Never underestimate a team coached by Barry Trotz. This year’s Islanders were not performing like the 2018-19 version — they had a minus-1 goal differential and were struggling in the lead-up to the pause — but since momentum (good or bad) is likely out the window, preparation is what’s most important. Trotz’s system has proven effective with this team before and, after a couple weeks of training camp to get up to speed again, the Islanders could possibly find last season’s magic again.
18. Columbus Blue Jackets
Wade through Maple Leafs Twitter and you’ll hear whispers of worry that Columbus is a bad draw for Toronto. This was supposed to be a throw-away year for the Blue Jackets after going all-in on last year’s roster, but they’ve rallied around each other and coach John Tortorella for one of the most impressive seasons this year. Seth Jones is back healthy after a mid-season injury, and the team found goalie Elvis Merzlikins (who is flying way under the Calder radar) to go with Joonas Korpisalo in making up a good tandem. This team is defined by the sum of its parts rather than any individual and there’s still a sense they’re playing with house money. This season is all gravy. A year after upsetting Tampa Bay, what a story it’d be if they did the same to Toronto, and put the Leafs in the running for the first-overall pick.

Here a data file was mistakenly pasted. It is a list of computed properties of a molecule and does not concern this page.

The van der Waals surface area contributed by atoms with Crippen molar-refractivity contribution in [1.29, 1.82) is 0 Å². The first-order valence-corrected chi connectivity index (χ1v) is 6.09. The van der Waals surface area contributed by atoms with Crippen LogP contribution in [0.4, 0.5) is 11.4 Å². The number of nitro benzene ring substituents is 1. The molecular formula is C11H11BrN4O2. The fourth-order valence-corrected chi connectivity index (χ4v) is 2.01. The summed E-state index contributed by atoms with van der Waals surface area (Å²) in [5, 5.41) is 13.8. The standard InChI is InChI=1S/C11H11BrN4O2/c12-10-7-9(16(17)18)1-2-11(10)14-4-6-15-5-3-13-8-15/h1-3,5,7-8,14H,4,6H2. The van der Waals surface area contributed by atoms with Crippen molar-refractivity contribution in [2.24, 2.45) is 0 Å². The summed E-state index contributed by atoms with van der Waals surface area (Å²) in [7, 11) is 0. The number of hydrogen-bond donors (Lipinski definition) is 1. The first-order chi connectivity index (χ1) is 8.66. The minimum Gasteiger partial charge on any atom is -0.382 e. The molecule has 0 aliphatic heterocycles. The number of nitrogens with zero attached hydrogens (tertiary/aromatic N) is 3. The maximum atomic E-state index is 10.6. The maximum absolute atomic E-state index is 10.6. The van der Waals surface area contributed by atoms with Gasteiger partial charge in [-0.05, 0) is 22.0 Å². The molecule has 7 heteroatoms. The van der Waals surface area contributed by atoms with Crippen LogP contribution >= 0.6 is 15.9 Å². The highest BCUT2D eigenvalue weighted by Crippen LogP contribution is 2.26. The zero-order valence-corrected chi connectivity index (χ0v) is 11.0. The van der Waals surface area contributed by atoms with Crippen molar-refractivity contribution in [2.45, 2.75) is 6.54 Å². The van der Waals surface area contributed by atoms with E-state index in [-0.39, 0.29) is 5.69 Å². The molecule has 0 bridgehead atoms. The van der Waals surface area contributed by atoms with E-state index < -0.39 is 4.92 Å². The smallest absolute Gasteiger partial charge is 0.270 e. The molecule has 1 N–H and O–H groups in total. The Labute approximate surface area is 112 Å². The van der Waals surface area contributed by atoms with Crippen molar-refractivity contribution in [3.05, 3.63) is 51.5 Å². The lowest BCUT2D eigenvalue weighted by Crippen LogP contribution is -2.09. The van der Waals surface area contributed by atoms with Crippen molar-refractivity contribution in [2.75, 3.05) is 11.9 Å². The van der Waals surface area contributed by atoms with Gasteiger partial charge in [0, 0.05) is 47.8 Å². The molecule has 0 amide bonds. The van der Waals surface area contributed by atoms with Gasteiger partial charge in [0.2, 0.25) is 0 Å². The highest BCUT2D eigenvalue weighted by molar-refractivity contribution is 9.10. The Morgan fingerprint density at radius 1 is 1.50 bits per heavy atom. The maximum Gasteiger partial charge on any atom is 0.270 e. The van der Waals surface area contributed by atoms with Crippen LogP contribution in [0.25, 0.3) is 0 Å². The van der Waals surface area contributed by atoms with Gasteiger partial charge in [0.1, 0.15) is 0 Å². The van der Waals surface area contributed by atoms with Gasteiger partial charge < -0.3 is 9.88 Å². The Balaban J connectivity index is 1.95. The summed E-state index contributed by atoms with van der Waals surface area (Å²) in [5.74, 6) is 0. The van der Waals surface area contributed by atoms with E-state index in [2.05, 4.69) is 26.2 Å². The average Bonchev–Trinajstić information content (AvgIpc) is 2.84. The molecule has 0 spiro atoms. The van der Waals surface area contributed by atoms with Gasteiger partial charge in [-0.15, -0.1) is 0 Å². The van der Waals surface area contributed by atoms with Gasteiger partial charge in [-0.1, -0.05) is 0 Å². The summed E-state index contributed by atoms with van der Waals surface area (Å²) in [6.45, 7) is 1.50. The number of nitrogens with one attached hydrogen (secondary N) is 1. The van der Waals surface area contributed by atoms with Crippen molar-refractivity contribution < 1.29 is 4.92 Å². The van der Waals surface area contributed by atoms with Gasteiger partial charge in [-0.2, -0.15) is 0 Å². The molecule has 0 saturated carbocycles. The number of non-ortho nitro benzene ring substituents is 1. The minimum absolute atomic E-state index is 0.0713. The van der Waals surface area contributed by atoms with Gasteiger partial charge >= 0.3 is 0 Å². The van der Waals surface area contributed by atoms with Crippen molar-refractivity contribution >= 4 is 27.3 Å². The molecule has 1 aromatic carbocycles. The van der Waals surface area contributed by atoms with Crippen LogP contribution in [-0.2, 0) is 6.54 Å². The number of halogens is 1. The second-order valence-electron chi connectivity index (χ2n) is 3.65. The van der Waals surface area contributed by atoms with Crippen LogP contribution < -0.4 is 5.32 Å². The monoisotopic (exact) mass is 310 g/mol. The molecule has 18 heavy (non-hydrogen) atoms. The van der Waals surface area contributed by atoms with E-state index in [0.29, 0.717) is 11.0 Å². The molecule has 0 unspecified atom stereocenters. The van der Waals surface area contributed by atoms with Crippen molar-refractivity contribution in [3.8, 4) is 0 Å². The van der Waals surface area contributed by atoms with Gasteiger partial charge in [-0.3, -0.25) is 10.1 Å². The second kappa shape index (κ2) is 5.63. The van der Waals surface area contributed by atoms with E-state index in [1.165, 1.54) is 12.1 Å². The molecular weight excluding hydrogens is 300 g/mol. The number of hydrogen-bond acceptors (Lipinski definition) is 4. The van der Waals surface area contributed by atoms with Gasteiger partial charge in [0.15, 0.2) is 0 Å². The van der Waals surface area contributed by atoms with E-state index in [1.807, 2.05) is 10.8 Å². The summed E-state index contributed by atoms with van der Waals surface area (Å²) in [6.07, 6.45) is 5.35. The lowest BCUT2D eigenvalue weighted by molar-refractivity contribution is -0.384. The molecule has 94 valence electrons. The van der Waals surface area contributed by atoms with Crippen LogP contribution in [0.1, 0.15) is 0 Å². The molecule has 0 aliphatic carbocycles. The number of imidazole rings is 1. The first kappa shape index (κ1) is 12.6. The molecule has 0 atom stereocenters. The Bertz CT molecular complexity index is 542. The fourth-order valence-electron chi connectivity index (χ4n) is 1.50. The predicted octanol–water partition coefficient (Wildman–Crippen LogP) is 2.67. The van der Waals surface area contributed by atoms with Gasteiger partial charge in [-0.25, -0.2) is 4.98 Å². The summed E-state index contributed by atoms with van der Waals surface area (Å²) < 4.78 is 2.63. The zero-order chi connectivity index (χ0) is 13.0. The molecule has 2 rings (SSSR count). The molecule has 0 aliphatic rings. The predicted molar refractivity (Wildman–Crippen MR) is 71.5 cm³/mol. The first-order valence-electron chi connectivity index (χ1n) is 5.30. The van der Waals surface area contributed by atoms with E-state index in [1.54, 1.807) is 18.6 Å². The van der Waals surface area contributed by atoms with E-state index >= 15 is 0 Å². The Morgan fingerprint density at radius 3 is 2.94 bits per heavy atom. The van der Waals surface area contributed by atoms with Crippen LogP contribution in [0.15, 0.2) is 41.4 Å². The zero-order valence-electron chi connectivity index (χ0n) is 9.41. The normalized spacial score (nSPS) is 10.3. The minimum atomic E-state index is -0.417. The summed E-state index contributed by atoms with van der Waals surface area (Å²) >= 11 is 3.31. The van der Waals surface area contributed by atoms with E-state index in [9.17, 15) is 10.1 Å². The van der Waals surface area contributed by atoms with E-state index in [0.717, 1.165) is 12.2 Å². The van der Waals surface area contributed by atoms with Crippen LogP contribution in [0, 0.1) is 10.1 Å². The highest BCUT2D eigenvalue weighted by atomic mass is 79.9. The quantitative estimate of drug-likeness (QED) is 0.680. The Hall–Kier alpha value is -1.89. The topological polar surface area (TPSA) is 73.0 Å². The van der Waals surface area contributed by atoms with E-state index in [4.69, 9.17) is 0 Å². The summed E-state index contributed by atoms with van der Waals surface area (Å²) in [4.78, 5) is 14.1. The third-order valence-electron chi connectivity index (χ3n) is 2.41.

19. Nashville Predators
The Predators were 11-6-1 in their last stretch of games, but overall this season was a little uninspiring for them. They were inconsistent, some of their top players (Arvidsson, Duchene to name two) just didn’t score as much as planned, and it looked as though the transition from Pekka Rinne to Juuse Saros was happening in net. In fact, don’t be surprised if we see the latter in more post-season games. But they also have a Norris candidate in Roman Josi, a stellar blue line, and are three years removed from a Stanley Cup Final appearance. This is a team the break may have been good for to charge batteries and clear heads. But, boy, where before you knew Nashville would be a tough out, nowadays a shakeup seems almost necessary.
20. Arizona Coyotes
The Coyotes didn’t get the boost they hoped after acquiring Taylor Hall, but if you don’t think the pending UFA will be highly motivated to perform in what would be his second playoff appearance ever, think again. The Coyotes remain really hard to score against and, in Nashville, they may have come through with a favourable draw. We’ll see.
21. Florida Panthers